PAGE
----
(BIVN) – The earthquakes swarm continues at the summit of Kilauea, but the volcano is not erupting.
There were over 350 measured earthquakes recorded under the volcano on Tuesday, USGS data streams show, with the increased seismicity apparently continuing on Wednesday.
The increase in earthquake activity – located beneath the south part of Kīlauea summit caldera, within Hawaiʻi Volcanoes National Park – began around 4:30 p.m., HST, on August 23. “The swarm was accompanied by an increase in the style of ground deformation recorded by the Sandhill tiltmeter, just to the west of the earthquake swarm location,” US Geological Survey scientists wrote on Tuesday. “The same tilt increase was also recorded by the tiltmeter near Uēkahuna Bluff and the site of the old HVO building.”
“The onset of the earthquake swarm was coincident with a change in the style of ground deformation at tiltmeters in the Kīlauea summit region, potentially indicating the shallow movement of magma beneath the south part of Kīlauea caldera,” the scientists wrote.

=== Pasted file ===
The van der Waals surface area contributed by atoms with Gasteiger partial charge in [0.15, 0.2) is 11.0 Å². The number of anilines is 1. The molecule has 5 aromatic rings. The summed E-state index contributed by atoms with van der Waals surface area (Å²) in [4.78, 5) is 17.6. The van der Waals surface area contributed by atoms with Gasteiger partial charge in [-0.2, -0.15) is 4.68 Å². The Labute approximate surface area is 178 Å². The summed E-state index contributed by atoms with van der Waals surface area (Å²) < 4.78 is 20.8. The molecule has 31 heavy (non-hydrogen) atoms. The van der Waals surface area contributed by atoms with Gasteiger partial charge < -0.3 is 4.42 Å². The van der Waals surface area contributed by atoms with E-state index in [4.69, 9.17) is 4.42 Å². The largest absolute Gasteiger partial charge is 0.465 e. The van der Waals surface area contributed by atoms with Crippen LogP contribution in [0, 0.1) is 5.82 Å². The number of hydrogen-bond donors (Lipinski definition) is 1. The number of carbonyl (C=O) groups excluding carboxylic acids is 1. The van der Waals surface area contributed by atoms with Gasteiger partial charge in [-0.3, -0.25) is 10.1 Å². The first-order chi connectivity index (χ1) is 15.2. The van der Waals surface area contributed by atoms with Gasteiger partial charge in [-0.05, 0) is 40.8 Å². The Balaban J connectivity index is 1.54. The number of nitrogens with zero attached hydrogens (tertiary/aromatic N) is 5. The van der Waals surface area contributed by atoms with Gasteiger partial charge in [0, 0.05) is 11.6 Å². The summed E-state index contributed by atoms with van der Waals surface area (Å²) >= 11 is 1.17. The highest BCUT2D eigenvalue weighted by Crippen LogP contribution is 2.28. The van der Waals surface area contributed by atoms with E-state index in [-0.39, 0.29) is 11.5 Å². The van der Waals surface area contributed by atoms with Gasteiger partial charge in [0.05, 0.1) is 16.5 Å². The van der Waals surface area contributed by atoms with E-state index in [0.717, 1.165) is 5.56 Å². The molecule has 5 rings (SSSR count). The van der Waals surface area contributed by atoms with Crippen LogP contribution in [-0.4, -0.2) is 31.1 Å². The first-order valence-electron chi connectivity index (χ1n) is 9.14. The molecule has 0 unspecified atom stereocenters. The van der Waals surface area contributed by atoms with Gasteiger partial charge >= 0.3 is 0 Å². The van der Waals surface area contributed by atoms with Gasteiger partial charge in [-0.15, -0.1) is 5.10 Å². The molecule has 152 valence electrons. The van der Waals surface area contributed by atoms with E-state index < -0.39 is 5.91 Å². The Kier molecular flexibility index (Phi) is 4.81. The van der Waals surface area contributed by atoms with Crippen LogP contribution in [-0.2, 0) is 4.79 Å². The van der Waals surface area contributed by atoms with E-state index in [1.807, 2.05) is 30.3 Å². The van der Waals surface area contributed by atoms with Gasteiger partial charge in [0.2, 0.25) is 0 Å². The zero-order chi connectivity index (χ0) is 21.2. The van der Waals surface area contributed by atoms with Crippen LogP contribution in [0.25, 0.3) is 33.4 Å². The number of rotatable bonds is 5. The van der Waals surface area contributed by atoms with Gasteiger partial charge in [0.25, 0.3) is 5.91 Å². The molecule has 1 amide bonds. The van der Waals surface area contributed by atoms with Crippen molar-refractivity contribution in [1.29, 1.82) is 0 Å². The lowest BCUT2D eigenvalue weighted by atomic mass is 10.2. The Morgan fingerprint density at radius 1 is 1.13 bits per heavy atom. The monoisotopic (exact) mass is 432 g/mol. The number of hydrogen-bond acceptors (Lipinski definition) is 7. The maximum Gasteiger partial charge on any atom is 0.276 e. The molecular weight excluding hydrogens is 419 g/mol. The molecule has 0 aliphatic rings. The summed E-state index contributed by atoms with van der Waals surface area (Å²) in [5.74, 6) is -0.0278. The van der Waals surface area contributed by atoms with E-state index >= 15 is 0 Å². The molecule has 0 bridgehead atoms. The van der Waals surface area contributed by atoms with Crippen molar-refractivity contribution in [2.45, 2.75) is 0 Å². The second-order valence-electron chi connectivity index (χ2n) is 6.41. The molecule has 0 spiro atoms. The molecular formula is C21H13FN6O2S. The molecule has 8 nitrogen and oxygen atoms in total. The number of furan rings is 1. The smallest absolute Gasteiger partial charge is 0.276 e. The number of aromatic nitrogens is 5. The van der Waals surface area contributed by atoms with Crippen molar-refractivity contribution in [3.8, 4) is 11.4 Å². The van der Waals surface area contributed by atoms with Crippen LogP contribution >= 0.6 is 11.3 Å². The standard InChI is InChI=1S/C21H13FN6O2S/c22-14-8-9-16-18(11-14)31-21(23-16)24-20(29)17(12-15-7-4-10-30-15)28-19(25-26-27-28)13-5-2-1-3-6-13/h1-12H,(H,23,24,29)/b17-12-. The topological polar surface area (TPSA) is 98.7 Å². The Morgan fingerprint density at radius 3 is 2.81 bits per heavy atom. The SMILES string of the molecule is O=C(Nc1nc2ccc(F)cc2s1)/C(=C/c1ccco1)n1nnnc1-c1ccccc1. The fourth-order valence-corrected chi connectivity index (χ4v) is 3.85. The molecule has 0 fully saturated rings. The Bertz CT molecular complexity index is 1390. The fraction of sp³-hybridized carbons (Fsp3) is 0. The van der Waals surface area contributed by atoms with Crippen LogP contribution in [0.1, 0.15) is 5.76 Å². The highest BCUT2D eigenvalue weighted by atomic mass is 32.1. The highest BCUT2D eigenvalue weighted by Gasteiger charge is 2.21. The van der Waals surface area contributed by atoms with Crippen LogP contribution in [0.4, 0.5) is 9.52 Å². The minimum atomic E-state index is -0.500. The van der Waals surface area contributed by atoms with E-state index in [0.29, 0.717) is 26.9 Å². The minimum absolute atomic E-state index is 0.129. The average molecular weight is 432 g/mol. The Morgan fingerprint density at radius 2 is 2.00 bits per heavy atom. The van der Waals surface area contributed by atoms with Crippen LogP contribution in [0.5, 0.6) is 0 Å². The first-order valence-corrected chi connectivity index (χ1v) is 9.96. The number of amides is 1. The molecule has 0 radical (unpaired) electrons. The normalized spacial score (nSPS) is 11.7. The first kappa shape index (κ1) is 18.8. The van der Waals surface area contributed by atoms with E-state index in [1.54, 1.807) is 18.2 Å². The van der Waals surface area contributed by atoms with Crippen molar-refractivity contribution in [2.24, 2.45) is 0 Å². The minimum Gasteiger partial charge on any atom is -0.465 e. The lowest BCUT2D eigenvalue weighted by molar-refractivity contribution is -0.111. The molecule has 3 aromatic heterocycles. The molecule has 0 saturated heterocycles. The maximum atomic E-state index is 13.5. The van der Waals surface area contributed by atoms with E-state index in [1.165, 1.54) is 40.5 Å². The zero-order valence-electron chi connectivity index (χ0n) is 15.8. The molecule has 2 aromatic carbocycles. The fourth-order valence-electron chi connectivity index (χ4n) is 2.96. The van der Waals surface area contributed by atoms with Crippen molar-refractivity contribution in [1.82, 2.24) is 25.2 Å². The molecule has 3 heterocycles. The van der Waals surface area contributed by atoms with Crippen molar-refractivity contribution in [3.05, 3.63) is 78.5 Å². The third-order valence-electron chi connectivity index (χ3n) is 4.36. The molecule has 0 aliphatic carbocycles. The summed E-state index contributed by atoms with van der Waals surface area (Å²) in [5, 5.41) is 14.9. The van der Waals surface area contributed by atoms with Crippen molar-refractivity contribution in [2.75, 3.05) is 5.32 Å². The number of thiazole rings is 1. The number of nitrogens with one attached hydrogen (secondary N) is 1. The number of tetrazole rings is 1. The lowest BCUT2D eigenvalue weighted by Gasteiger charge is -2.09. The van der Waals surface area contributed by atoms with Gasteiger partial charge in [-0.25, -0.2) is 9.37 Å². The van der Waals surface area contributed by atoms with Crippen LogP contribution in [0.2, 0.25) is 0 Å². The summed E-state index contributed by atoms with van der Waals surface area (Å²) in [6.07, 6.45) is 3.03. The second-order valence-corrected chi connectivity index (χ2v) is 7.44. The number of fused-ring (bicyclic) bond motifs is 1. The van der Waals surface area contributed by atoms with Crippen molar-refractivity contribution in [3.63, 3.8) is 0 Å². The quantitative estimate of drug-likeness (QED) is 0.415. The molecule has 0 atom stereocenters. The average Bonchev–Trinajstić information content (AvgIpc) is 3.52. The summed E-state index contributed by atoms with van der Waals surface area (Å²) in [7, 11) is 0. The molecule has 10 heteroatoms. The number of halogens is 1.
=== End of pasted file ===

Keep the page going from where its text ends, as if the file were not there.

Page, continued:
On Tuesday, the US Geological Survey Hawaiian Volcano Observatory raised the volcano alert level/aviation color code for Kīlauea from ADVISORY/YELLOW to WATCH/ORANGE.
Scientists reported yesterday that webcams and satellite imagery were showing no evidence of lava at the surface. The USGS said it will continue the monitor the situation and will issue additional messages and alert level changes as warranted by changing activity.
Meanwhile, there is no entry fee to enter Hawaiʻi Volcanoes National Park today (August 25). HVNP is joining the other national parks across the country in celebration of the National Park Service’s 105th birthday.